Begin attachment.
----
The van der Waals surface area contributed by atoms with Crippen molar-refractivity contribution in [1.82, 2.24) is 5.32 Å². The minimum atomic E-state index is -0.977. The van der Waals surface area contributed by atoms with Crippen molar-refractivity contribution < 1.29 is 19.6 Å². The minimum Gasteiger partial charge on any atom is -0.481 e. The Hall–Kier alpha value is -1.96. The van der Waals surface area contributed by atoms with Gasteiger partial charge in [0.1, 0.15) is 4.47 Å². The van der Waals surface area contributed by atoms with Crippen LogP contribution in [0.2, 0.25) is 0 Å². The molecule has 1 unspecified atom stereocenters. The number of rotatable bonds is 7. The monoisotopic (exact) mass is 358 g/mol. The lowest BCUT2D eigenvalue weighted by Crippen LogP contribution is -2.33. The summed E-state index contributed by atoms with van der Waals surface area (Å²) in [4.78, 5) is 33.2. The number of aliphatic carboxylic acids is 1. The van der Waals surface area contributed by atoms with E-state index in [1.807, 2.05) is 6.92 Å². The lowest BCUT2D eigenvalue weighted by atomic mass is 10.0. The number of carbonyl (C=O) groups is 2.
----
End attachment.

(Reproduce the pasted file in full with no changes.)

The van der Waals surface area contributed by atoms with Crippen molar-refractivity contribution in [1.82, 2.24) is 5.32 Å². The minimum atomic E-state index is -0.977. The van der Waals surface area contributed by atoms with Crippen molar-refractivity contribution < 1.29 is 19.6 Å². The minimum Gasteiger partial charge on any atom is -0.481 e. The Hall–Kier alpha value is -1.96. The van der Waals surface area contributed by atoms with Gasteiger partial charge in [0.1, 0.15) is 4.47 Å². The van der Waals surface area contributed by atoms with Crippen LogP contribution in [0.2, 0.25) is 0 Å². The molecule has 1 unspecified atom stereocenters. The number of rotatable bonds is 7. The monoisotopic (exact) mass is 358 g/mol. The lowest BCUT2D eigenvalue weighted by Crippen LogP contribution is -2.33. The summed E-state index contributed by atoms with van der Waals surface area (Å²) in [4.78, 5) is 33.2. The number of aliphatic carboxylic acids is 1. The van der Waals surface area contributed by atoms with E-state index in [1.807, 2.05) is 6.92 Å². The lowest BCUT2D eigenvalue weighted by atomic mass is 10.0. The number of carbonyl (C=O) groups is 2.